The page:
Here's a heretical thought for you; as a way of controlling bankers' pay, isn't the EU's plan to cap bonuses actually a rather good one? You wouldn't think so from all the hot air that is now steaming out of the City and, interestingly, from politicians of all persuasions but that's because of a visceral hatred of being told what to do by anyone, let alone European bureaucrats.
Here's why it's a better idea than at first glanwce. What the EU is suggesting is that the banks should make sure that the variable pay – the bonus – part of the package they pay to staff is limited to their salary at a ratio of 1:1. However, this can be raised to a 2:1 ratio or even higher with shareholders' approval.
Such a plan could introduce more transparency into how bankers' are paid and could benefit the industry long-term. So far, most of the opposition to the cap is that fixed costs will be pushed up because banks will pay staff more to make up for less bonus. Is that such a bad thing? If the top risk-takers in a bank are so good, why wouldn't the bank pay a higher base or maybe more in commission?
You could argue that higher fixed costs will make the banks take smarter decisions about the staff and keep a closer eye on their activities. For the problem with variable pay is that the risks shared by the bank and the employee are asymmetric.
Bad bets taken by the individual can cost the bank a fortune in losses but cost the employee nothing. Good bets are always favourable to the employee because he or she has a built-in bias towards taking risk.
Investment banks will always be highly cyclical. In good times, employees earn astronomical pay; typically total pay has been 60 per cent or more of overheads. This didn't matter when investment banks were run as partnerships but now most are part of retail banks. Old habits die hard and the investment bankers continue to earn too much as the bonus figures from RBS and Lloyds showed last week; even though the banks lost money.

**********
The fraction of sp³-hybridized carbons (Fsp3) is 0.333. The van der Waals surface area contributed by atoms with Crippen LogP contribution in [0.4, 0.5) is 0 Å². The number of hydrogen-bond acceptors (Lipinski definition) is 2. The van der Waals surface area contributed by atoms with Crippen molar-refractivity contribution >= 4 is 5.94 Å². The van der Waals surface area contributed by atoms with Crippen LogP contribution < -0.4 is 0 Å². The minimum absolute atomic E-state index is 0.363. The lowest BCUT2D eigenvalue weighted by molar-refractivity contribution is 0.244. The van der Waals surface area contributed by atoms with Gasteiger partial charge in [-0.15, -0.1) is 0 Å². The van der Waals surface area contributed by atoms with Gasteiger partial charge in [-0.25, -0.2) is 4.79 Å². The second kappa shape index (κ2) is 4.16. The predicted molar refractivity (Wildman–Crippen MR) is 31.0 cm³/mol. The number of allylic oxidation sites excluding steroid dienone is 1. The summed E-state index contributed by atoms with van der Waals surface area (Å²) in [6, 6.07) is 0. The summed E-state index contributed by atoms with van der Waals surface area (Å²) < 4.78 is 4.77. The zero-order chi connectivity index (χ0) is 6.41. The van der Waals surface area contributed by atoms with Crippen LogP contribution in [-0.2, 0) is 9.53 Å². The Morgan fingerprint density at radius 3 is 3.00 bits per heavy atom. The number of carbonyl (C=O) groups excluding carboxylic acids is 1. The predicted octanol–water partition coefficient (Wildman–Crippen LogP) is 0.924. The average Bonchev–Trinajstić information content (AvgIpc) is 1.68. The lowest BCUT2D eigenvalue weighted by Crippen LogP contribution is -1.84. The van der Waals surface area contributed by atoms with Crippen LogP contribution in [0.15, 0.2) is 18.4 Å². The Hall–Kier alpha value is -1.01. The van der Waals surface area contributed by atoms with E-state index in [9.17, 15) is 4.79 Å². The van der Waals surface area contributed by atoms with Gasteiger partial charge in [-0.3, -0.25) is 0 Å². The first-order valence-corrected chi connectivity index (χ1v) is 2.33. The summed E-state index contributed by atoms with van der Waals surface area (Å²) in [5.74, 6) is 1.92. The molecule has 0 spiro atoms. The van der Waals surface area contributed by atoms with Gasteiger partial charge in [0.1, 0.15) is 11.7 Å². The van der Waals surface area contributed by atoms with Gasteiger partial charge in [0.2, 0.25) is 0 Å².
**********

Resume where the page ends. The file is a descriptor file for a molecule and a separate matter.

So the EU's new proposal strikes right at the heart of this conundrum; how to balance risk and reward more fairly. Yet it's a flawed plan: the EU shouldn't be able to tell companies in the UK – or in any other country for that matter – how much to pay their staff either here, or in overseas offices such as New York or Singapore. How they must be rubbing their hands.
The UK is partly to blame. If investors had been quicker to lobby the bosses of banks to cool down sky-high bonuses after the crash, we might not be in this mess. If George Osborne and his Treasury team had been sharper in their diplomacy behind the scenes we might have won over more of our allies such as Sweden and the Netherlands to help negotiate a better deal.
Once again, the UK's diplomatic skills have been shown to be wanting when it comes to managing our European affairs. If the proposal does go through, the City – as big as all the financial centres in the EU put together – will lose some business. But the more lasting impact is likely to be on our relations with Europe and it will be intriguing to see how George Osborne gets on at this week's finance ministers' meeting.
Boris Johnson, London's Mayor, described the plan as the most deluded measure to come from Europe since Diocletian tried to fix the price of groceries across the Roman Empire. It could prove worse than that: Henry VIII broke with Rome over a Queen's head.
Who knows, maybe this time it's a bankers' cap that triggers the UK to up sticks and march out of Europe once again.